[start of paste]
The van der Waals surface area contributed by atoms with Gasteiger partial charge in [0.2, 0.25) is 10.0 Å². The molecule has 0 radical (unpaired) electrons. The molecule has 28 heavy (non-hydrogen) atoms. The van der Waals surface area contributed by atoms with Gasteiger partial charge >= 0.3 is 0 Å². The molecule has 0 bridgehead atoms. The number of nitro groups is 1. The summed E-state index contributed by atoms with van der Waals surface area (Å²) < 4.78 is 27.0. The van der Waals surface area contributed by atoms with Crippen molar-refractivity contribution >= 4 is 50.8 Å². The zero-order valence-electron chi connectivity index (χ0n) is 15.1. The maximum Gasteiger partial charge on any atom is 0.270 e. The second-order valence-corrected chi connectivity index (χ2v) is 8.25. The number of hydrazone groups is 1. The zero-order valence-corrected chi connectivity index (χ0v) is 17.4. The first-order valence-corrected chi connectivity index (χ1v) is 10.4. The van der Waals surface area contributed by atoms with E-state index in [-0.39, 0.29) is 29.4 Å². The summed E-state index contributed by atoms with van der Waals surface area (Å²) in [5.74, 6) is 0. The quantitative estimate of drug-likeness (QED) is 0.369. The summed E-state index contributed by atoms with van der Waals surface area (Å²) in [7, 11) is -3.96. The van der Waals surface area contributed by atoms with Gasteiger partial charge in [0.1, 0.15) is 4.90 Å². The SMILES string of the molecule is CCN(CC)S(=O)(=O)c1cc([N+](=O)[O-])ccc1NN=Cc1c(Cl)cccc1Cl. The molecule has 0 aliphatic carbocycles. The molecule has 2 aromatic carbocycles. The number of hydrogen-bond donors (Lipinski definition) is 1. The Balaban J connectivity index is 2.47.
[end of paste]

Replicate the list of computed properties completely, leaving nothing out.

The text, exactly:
The van der Waals surface area contributed by atoms with Gasteiger partial charge in [0.2, 0.25) is 10.0 Å². The molecule has 0 radical (unpaired) electrons. The molecule has 28 heavy (non-hydrogen) atoms. The van der Waals surface area contributed by atoms with Gasteiger partial charge >= 0.3 is 0 Å². The molecule has 0 bridgehead atoms. The number of nitro groups is 1. The summed E-state index contributed by atoms with van der Waals surface area (Å²) < 4.78 is 27.0. The van der Waals surface area contributed by atoms with Crippen molar-refractivity contribution >= 4 is 50.8 Å². The zero-order valence-electron chi connectivity index (χ0n) is 15.1. The maximum Gasteiger partial charge on any atom is 0.270 e. The second-order valence-corrected chi connectivity index (χ2v) is 8.25. The number of hydrazone groups is 1. The zero-order valence-corrected chi connectivity index (χ0v) is 17.4. The first-order valence-corrected chi connectivity index (χ1v) is 10.4. The van der Waals surface area contributed by atoms with E-state index in [-0.39, 0.29) is 29.4 Å². The summed E-state index contributed by atoms with van der Waals surface area (Å²) in [5.74, 6) is 0. The quantitative estimate of drug-likeness (QED) is 0.369. The summed E-state index contributed by atoms with van der Waals surface area (Å²) in [7, 11) is -3.96. The van der Waals surface area contributed by atoms with Gasteiger partial charge in [0.1, 0.15) is 4.90 Å². The SMILES string of the molecule is CCN(CC)S(=O)(=O)c1cc([N+](=O)[O-])ccc1NN=Cc1c(Cl)cccc1Cl. The molecule has 0 aliphatic carbocycles. The molecule has 2 aromatic carbocycles. The number of hydrogen-bond donors (Lipinski definition) is 1. The Balaban J connectivity index is 2.47.